Shetland bids a fond farewell to seafaring Klondikers

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The Independent Online
All gold rushes come to an end but for some the loss is emotional as well as financial. So it is with the people of Lerwick, in Shetland, who this year have said goodbye to the Klondikers, thousands of eastern European seamen who brought colour - and money - to the northern town while buying up cheap herring and mackerel.

Over the past 15 years, as many as 100 factory ships from Russia, Poland, East Germany, Bulgaria and Romania have tied up outside the harbour for up to eight months of the year to buy the local fishermen's stocks. But this year, they have gone, driven away by reduced European Union fishing quotas that have seen prices double.

Local shopkeepers are suffering a minor recession with the absence of the Klondikers because, although the sailors had very little money to spend, there were as many as 7,000 in port at any one time, a figure that doubled the town's population.

"We knew it couldn't last forever, so no one really accounted for their presence in long-term business plans, but they did bring an added boost to the local economy," said Drew Tulloch, a director of Hughson Brothers wholesalers, which used to supply meat and vegetables to the Klondikers.

"They didn't have much money, but they would save up for electrical goods like televisions and videos.

"Aside from that, they were always very polite and friendly and colourful. They always went back to their boats by 6pm and they never caused any trouble. I think they will be missed for more than just their money."

With the reduction in the herring and mackerel quotas, local fish are too expensive for the eastern Europeans, who have returned to their own markets. The Shetland fishermen are now selling their catches in Denmark and Norway where they can demand around pounds 350 a tonne for herring, compared with the Klondikers' price of about pounds 120.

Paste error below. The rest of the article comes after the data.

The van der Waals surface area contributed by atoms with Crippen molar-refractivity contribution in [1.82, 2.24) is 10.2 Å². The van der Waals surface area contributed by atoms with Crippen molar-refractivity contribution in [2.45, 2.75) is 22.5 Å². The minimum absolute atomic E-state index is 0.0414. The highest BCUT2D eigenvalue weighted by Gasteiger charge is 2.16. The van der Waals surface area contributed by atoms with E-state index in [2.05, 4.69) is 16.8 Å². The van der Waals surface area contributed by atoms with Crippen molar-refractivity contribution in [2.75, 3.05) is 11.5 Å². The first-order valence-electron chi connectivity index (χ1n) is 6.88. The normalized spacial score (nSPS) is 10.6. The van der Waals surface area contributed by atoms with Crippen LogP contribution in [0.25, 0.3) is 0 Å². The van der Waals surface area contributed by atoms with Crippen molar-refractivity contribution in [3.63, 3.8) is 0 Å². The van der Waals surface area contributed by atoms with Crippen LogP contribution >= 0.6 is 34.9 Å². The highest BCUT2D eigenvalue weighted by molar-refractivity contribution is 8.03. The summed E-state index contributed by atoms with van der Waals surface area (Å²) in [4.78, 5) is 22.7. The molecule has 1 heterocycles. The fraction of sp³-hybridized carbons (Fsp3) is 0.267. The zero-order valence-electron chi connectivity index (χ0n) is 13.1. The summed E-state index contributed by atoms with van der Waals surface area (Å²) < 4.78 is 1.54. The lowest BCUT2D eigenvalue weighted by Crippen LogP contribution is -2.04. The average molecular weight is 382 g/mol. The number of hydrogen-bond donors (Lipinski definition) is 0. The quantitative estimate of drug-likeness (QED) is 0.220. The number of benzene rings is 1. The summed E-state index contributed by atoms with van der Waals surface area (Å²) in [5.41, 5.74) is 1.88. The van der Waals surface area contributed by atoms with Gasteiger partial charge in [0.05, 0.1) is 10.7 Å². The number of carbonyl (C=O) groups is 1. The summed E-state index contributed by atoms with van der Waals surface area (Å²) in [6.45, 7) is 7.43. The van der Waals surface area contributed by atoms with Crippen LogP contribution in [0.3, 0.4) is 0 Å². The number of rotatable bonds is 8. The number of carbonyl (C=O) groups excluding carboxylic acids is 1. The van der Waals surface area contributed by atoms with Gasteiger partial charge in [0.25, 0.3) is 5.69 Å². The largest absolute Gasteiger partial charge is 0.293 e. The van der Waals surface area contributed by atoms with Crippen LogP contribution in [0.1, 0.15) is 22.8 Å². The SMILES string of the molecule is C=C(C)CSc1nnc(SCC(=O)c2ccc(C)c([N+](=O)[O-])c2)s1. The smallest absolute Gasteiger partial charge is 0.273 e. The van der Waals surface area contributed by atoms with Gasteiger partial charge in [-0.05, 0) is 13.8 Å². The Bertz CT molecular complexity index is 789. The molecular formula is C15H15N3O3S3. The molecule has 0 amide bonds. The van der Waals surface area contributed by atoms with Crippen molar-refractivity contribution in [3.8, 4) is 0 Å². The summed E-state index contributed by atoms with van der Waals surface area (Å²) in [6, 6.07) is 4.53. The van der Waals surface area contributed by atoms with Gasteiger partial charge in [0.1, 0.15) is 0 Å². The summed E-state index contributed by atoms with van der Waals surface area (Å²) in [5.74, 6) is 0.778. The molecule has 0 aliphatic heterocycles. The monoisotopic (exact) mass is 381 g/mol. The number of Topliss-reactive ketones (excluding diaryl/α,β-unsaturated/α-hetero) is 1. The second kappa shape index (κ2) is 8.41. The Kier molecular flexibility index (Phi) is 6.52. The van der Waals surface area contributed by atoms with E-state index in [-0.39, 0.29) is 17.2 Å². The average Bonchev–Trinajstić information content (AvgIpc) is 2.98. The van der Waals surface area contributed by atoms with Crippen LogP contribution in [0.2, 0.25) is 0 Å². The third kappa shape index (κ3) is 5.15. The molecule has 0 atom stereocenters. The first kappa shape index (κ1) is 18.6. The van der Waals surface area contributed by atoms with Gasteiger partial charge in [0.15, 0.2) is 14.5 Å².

Sadly, the place on Commercial Street, Lerwick centre's main high street, where the Klondikers are being most missed, is a charity shop. Excited Russians were regular visitors to the Save the Children outlet, and would buy up the second-hand clothes for family members at home.

"They used to get shopping catalogues while they were over here and take them home for their wives," said Violet Laurenson, who runs the charity shop.

"Then they would come back with pages torn from the catalogues and buy the nearest thing we had to what their wives had chosen. They only earned about pounds 15 a month, so they saw us as a good source of clothing and we were pleased to help. We would often sell them items for about pounds 1 each.

"They were a lot of fun, never cheeky and they had no roguishness about them. Our sales are down about pounds 150 a week, so we miss them for that. But we also miss them for their friendliness."

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